"But now, if you set up a thatched hut near to where the white rock protrudes from the moss-covered hills, while sitting upright and polishing your training, in a twinkling you will be one who goes beyond being Buddha and you will quickly bring to conclusion the great matter for which you have trained and studied your whole life." - Zen Master Dogen, 1231
According to the Waterville Morning Sentinel, Lena Friedrich, a student at the New York Film Academy, is making a documentary film about the North Pond Hermit, the 47-year-old man who lived in isolation in the woods of Maine for 27 years.
Ms. Friedrich said she first became aware of the Hermit through a story that appeared in the New York Times. “What interested me was not only the story, but all the reactions, and the diversity of the reactions that I find fascinating,” she said. “This is a guy that nobody knows, but everybody feels a connection to him; so that’s what we came here to explore.”
She said she is also interested in the idea that the Hermit, who for decades was the least socially connected person in the area, has suddenly become a famous person. “Nobody has pronounced his name in 30 years, maybe, and now he is on everybody’s lips,” she said. “That I find fascinating.”
Ms. Friedrich hinted that she has uncovered new angles in the hermit’s story that have not been reported yet, but she has not revealed any details.
Visiting the Hermit's camp in the rural Maine backcountry, she said she felt a connection with him. “It’s a place where you activate your imagination,” she said. “To see what he was looking at, what he was listening at, how he would wake up in the morning.”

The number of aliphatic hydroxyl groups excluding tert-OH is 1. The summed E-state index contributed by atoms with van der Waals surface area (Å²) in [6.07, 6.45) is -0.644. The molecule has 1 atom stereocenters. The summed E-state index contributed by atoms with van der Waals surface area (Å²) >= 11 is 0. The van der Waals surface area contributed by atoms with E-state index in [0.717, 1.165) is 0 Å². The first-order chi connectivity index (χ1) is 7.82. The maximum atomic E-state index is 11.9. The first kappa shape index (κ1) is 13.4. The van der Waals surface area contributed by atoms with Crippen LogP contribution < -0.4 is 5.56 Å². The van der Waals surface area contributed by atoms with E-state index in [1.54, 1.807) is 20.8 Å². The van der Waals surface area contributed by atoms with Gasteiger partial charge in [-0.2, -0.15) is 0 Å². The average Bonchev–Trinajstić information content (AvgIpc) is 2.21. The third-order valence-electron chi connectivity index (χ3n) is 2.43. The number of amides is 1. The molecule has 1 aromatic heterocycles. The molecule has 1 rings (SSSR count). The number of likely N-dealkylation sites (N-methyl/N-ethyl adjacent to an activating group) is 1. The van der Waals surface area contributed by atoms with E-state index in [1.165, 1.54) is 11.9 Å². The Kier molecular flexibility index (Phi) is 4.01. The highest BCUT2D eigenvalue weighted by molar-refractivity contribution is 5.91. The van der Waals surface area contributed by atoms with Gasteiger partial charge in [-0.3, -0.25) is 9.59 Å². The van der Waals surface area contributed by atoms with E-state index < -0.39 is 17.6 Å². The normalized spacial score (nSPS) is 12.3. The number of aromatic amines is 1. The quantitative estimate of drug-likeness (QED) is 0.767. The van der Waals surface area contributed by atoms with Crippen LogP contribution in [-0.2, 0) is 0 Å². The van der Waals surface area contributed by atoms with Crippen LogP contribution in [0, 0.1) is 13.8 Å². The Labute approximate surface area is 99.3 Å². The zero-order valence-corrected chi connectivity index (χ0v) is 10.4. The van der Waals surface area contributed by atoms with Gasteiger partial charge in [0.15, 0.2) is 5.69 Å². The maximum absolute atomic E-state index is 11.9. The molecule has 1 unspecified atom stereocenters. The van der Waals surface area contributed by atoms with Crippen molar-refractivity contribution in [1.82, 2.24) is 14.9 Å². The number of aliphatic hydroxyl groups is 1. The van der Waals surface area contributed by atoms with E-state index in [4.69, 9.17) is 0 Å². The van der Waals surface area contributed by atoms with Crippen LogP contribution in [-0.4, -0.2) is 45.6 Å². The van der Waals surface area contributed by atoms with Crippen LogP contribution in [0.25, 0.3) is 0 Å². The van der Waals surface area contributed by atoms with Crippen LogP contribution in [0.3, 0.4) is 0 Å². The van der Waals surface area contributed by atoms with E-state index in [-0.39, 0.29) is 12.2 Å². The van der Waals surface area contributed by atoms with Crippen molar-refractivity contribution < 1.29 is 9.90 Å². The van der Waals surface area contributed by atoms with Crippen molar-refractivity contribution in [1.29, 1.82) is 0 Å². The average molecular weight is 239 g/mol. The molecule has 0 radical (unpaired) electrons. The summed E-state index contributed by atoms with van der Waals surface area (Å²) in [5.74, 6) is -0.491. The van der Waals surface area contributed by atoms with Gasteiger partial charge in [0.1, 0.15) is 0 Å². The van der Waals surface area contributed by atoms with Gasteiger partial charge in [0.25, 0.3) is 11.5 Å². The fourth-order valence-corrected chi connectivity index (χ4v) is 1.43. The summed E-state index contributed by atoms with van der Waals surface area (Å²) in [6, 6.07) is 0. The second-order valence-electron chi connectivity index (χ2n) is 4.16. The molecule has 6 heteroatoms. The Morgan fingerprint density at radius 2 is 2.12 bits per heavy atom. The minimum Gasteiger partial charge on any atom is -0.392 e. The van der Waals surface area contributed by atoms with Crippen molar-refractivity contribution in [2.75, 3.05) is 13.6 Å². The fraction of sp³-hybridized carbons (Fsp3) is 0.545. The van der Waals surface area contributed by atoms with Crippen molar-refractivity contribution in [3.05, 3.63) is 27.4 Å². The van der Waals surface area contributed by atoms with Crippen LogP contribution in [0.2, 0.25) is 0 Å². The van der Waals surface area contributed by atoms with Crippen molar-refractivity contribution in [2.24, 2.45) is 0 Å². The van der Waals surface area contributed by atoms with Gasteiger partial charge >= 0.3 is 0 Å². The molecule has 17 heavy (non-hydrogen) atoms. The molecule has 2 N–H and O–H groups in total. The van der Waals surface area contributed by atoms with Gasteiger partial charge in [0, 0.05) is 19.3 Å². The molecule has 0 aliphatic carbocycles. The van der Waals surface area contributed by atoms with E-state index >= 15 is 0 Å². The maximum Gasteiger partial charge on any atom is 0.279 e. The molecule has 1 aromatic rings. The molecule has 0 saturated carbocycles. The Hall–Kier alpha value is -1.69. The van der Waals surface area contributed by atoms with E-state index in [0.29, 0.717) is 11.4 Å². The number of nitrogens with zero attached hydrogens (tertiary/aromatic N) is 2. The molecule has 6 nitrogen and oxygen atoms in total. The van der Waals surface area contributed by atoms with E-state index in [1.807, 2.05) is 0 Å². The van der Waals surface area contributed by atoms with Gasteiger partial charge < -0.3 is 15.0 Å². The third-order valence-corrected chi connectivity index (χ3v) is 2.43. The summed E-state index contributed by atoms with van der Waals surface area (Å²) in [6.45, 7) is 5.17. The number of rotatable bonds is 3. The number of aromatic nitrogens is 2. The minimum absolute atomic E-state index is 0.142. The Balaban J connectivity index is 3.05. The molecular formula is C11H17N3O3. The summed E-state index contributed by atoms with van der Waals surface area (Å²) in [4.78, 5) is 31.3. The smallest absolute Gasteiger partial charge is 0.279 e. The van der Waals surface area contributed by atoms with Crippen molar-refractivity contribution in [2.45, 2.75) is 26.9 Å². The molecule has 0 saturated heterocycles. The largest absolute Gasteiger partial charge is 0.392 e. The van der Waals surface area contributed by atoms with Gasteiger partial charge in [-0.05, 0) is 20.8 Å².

Ms. Friedrich said she originally conceived of the film as a 25-minute short, but she is now leaning toward a longer version, perhaps feature-length. The finished product will be screened at the New York Film Academy in early September, and she hopes to have a screening in the Maine area in September. After that, she plans to shop the movie around at various film festivals. If it gets enough notice on the independent film circuit, she said, it could allow her to secure more widespread distribution.
Zen has a long history of hermits living in seclusion. For example, Zen Master Daibai Hōjō climbed to the summit of Mount Daibai to be apart from human society. He survived on pine nuts, living alone in a hermit’s thatched hut. Lotuses were plentiful in a small pond on the mountain, so Hōjō wore clothing made from lotus leaves. He lived that way for more than thirty years, pursuing the Way by doing seated meditation. He neither met anyone nor heard anything about human affairs whatsoever and he eventually forgot about the passing of years, seeing only the mountains around him turning first green and then yellow.